ReplyDelete
  9. A sad, and defining moment in the history of this once great province. What does this say about our collective values as a society? Are we willing to overlook, malfeasance, kleptocracy, and appallingly ridiculous governance, all for the hope of big dollar projects, and a bubble head political premier. No substance, moral compass, and an obvious lack of knowledge. Seems the backroom boys in the BC Liberal party have mocked us all and just made the voters out to be a bunch of fools.

    What to do next? Recriminations will fly, and this will be analyzed to death. It seems as if Mr. Nice guy lost in blood sport that takes no prisoners, and tolerates no hesitation in either attack nor defence.

    The opposition will have to regroup. Knowing that the political game "can't" be changed from its current ugliness, perhaps one has to envision a strategy of "go for the throat" early and without giving any quarter or opportunity to allow recovery. Go after these people next time with avengance and without mercy.

    Sun Tsu, wrote an excellent book on the Art of War, the strategy section, being perhaps a good place to start, for a next election. Be careful of the strategists you employ, in this case Topp should have been dismissed as being in obvious conflict in the first place.

    It is unfortunate that the voters that did not vote, don't realize the mess they have helped continue.

    We won't be fooled again...its time to get ugly, and use any and all means to defeat a true cancer in this province.

    ReplyDelete
  10. “It is unfortunate that the voters that did not vote don't realize the mess they have helped continue.”

    Sorry I can’t agree with this observation.

    Given the numbers for the half that did vote I would expect the numbers for the half that did not would be close to the same split.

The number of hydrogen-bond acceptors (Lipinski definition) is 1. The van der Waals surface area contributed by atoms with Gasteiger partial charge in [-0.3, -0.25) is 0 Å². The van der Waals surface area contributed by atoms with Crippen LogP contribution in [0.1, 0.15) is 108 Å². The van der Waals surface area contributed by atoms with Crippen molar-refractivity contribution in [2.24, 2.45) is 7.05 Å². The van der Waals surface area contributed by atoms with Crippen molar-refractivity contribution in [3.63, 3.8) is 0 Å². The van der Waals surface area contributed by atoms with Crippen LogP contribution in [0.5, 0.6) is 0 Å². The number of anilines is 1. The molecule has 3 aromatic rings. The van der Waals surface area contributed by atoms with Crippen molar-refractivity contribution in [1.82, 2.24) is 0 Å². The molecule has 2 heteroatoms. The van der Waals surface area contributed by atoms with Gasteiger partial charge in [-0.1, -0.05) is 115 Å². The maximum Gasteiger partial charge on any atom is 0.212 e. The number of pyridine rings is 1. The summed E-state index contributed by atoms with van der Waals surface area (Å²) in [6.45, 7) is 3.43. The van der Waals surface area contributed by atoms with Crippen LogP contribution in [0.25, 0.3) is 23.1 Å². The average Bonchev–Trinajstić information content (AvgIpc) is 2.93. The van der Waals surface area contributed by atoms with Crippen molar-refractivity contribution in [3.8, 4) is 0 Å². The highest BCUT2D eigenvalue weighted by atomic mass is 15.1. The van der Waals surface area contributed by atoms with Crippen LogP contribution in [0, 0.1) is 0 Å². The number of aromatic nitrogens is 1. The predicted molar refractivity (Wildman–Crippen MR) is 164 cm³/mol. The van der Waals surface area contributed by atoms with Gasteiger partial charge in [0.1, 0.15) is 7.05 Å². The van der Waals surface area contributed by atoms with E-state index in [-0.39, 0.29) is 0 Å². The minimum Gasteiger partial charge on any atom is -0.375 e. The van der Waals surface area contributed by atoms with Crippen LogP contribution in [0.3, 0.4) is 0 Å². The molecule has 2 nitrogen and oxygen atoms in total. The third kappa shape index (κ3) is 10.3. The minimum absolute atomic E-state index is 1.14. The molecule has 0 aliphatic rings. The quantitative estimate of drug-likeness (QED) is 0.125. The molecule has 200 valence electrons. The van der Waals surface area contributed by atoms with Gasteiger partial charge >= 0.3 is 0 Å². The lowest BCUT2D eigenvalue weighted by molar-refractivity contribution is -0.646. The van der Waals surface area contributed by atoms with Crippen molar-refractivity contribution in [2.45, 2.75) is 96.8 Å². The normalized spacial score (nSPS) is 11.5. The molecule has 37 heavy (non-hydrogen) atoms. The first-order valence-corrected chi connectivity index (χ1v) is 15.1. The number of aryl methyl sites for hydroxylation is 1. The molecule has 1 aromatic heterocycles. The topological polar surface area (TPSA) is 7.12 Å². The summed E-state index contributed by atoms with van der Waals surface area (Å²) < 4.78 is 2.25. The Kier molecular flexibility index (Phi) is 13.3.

Heaping this mess upon the shoulders of people who choose, for whatever reason, not to vote does little in the way of engaging them to be motivated and excuses once again where the real problem lies;

    The NDP brass is wholly and fully responsible for not fielding a team worthy of finishing first.

    Not the Greens, not the pollsters, not the non-voter, not even the folks who voted Liberal as they simply voted their conscience.

    The sooner the NDP brass own up to this entire mess and resign, the sooner they will become a viable option once again.

    ReplyDelete
  11. You are right, I think, but only up to a point.

    You said above that "Business people who provided documentary evidence of wrongdoing to the NDP opposition wondered why it was ignored and never heard about again. Whistle blowers in the NDP world were unwelcome. The NDP aristocracy was waiting for a coronation they believed to be certain." In actual fact it was not just business people who were ignored. Anyone who did not fit the NDP model of how to compete for votes was ignored.

    My own particular project, which is the Liberal's reprehensible degradation of our justice system, has been largely dismissed by almost everyone ... including much of the legal community itself.